• More than 200 aftershocks from the 6.3 magnitude tremor have also been recorded
  • Another 5.3 magnitude quake rocked Davao Oriental around 4:53 a.m. on Thursday  

MANILA: Five people were reported killed and dozens injured after a strong 6.3 magnitude earthquake struck southern Philippines Wednesday evening, sending people scurrying out of their residences, buildings and shopping malls.

Information released by the Philippine Institute of Volcanology and Seismology (Phivolcs) showed the shallow quake of tectonic origin occurred 7:37 p.m. 22 km southeast of Tulunan town in North Cotabato.

It was felt at intensity 7, described as destructive under the Phivolcs Earthquake Intensity Scale (PEIS), in Kidapawan City, and in Tulunan and M’Lang towns, North Cotabato.

Intensity 6 was reported in Digos City, Davao Del Sur; Sto. Niño, South Cotabato; and Tacurong City.

President Duterte’s home city of Davao experienced intensity 5, as well as, in Alabel and Malungon, Sarangani; Lake Sebu, Palomok, Tampakan and Tupi in South Cotabato; Koronadal City; Roxas and Pikit in North Cotabato; General Santos (GenSan) City; and Kalamansig, Lebak and Palimbang, Sultan Kudarat.

Intensity 4 was felt in Sarangani, Agusan Del Sur, Bukidnon, Compostela Valley, Cotabato City, and Maguindanao; intensity 3 in Iligan City and Dipolog City; intensity 2 in Butuan City and Zamboanga City; and intensity 1 in Hinatuan, Surigao Del Sur.

Reports showed the fatalities, three of them children, were from Datu Paglas in Maguindanao, M’lang in Cotabato, and Magsaysay town in Davao del Sur.

The victim from Datu Paglas was a young girl who died due to injuries sustained when the wall of their house collapsed and hit her. In M’lang town, Cotabato, a man succumbed to heart attack, while a two-year-old boy, who was then sleeping, was killed after a block of cement from a fallen wall hit him.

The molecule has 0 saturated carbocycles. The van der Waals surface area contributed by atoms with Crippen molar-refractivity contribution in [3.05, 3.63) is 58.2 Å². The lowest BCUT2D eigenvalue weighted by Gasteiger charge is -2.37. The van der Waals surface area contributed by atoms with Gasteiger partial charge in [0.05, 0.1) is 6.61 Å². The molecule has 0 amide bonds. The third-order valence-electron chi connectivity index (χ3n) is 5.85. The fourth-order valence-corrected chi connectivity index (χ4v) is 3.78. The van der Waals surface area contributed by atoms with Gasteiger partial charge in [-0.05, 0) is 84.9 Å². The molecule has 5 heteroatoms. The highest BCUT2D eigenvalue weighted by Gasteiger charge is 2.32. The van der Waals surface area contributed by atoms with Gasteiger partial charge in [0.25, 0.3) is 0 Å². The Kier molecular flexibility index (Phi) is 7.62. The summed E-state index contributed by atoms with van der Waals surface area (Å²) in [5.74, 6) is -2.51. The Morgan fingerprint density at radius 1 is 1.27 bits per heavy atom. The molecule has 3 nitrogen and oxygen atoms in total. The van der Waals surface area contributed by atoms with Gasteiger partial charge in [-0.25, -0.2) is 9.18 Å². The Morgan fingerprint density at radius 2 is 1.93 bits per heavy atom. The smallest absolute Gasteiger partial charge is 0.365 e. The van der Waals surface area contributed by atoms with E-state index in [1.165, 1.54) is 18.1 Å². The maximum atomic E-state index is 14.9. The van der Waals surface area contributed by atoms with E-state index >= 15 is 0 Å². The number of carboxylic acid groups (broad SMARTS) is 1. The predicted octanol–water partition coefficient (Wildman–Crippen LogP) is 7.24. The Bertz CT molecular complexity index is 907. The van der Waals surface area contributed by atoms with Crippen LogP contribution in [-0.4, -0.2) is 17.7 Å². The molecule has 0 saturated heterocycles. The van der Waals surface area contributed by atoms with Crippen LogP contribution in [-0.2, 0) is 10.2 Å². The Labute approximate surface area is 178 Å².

At a far-flung village also in Magsaysay town, a mother and her nine-month old son were killed after an earthquake-induced landslide buried their house.

The mother was reported to be still cuddling her infant when their bodies were retrieved. Rescuers managed to save the father and the couple’s two other children.

While authorities continue to assess structural damage caused by the earthquake, reports placed the number of injured at around 60, many of them hit by falling objects and debris.

Kidapawan City Mayor Joseph Evangelista said over the radio it felt like a steamroller was passing by when the quake struck. He described the shake as very strong.

Evangelista said he has ordered the forced evacuation of residents at a village situated at the foot of Mount Apo following reports of landslides and rockslides.

Patients in hospitals in some of the affected areas were also evacuated, while some residents, still shocked and traumatized by the strong quake, have chosen to temporarily stay by the roadside outside their homes.

Schools have been shut in the damaged areas, which are being seen unsafe for use. Many houses and government buildings were also severely damaged by the strong quake.

In General Santos City, firefighters continue to battle the fire that hit the Gaisano Mall after the earthquake struck. 70 to 80 percent of the mall have already been gutted by the fire, according to the Bureau of Fire Protections.

Some 2,000 employees of the Gaisano mall now fear losing their jobs due to the blaze, according to reports.

Meanwhile, another earthquake with 5.3 magnitude rocked Davao Oriental around 4:53 a.m. Thursday. No damages or casualties have been reported so far, but aftershocks are expected.

More than 200 aftershocks from the 6.3 magnitude tremor have also been recorded.

In the wake of the strong earthquake, the country’s chief state seismologist Renato Solidum said this should serve as a “wake up call” to local government units that do not take earthquake drills seriously.

These drills, he said, are intended to orient local government what to do when a big earthquake occurs.

Philippines is one of the most disaster-prone countries in the world, as it is located along a typhoon belt and the Pacific “Ring of Fire.”